The statute of limitations period, the period in which a plaintiff must bring suit or be barred, runs from the moment a claim accrues. Traditionally a cause of action accrues when it is complete with all of its elements: wrongdoing, harm, and causation.
This is known as the last element accrual rule. Ordinarily the statute of limitations runs from the occurrence of the last element essential to the cause of action. Over time there has developed a handful of equitable exceptions and modifications to this rule. One such exception is the continuous accrual rule.
Where a series of wrongs or injuries may be viewed as each triggering its own limitations period, such that a suit for relief may be partially time-barred as to older events but timely as to newer ones, courts have traditionally applied the continuous accrual rule exception to allow claims based upon the newer events to proceed.
In Aryeh v. Cannon Business Solutions, Inc. the California Supreme Court resolved a split of authority among the Courts of Appeal, and federal decisions construing California law, and held that claims brought under the Unfair Competition Law (“UCL”; Business and Professions Code § 17200 et seq.) are subject to the traditional rules of accrual.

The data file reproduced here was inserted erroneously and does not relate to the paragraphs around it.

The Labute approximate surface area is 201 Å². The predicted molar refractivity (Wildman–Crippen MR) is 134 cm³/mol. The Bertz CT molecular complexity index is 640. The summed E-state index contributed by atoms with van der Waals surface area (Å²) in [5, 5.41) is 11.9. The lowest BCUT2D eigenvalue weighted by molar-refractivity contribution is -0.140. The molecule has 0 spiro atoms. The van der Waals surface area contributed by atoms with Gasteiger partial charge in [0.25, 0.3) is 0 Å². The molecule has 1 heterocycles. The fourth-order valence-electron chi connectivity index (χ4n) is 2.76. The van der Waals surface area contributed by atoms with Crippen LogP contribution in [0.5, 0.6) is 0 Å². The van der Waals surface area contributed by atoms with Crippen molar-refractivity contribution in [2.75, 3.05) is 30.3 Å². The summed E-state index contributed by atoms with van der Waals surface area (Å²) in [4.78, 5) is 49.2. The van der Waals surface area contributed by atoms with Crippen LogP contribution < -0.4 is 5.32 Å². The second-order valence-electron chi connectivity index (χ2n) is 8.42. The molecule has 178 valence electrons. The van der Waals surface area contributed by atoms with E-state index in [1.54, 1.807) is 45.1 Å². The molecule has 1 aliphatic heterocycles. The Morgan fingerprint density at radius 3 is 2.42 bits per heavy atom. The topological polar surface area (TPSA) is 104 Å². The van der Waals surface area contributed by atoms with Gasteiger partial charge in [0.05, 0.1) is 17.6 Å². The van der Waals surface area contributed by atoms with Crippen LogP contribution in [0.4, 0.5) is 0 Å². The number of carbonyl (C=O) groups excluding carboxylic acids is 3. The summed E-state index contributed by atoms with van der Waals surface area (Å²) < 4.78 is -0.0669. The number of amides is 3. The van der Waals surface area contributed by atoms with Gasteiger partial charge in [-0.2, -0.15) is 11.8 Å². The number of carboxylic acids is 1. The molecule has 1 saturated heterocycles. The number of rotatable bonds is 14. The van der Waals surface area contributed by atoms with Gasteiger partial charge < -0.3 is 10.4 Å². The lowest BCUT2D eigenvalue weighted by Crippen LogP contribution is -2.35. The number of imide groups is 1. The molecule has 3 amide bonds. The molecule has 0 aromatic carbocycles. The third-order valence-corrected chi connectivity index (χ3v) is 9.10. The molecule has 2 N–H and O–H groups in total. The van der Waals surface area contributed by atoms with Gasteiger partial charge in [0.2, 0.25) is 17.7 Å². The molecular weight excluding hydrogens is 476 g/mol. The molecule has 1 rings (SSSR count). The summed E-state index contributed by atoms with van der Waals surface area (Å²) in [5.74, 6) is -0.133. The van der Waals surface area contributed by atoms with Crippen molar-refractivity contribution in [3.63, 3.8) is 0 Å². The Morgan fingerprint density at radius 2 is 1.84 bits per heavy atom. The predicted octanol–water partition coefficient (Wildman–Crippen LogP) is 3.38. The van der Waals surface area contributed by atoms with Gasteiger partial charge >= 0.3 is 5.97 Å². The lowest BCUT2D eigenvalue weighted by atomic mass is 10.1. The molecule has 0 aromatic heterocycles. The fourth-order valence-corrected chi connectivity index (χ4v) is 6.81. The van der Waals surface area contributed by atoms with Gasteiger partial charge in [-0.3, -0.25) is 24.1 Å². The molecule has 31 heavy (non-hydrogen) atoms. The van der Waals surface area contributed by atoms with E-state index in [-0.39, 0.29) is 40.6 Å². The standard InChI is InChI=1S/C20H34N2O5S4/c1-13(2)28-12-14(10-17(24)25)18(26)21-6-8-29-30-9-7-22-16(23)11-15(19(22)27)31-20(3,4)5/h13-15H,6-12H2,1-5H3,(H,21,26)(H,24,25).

That a cause of action is labeled a UCL claim is not dispositive. The nature of the right sued upon and the circumstances attending its invocation control the point of accrual. The common law last element accrual rule is the default. Exceptions apply to the extent the preconditions for their application are met, as would be true under any other statute, including the continuous accrual rule exception.
I consult with clients and accept cases when the statute of limitations may be determinative to the outcome, including cases involving the Unfair Competition Law. For other types of cases I accept, please consult the My Practice page. If you are seeking a legal consult or representation, please give me a call at 818.971.9409. – Michael Daymude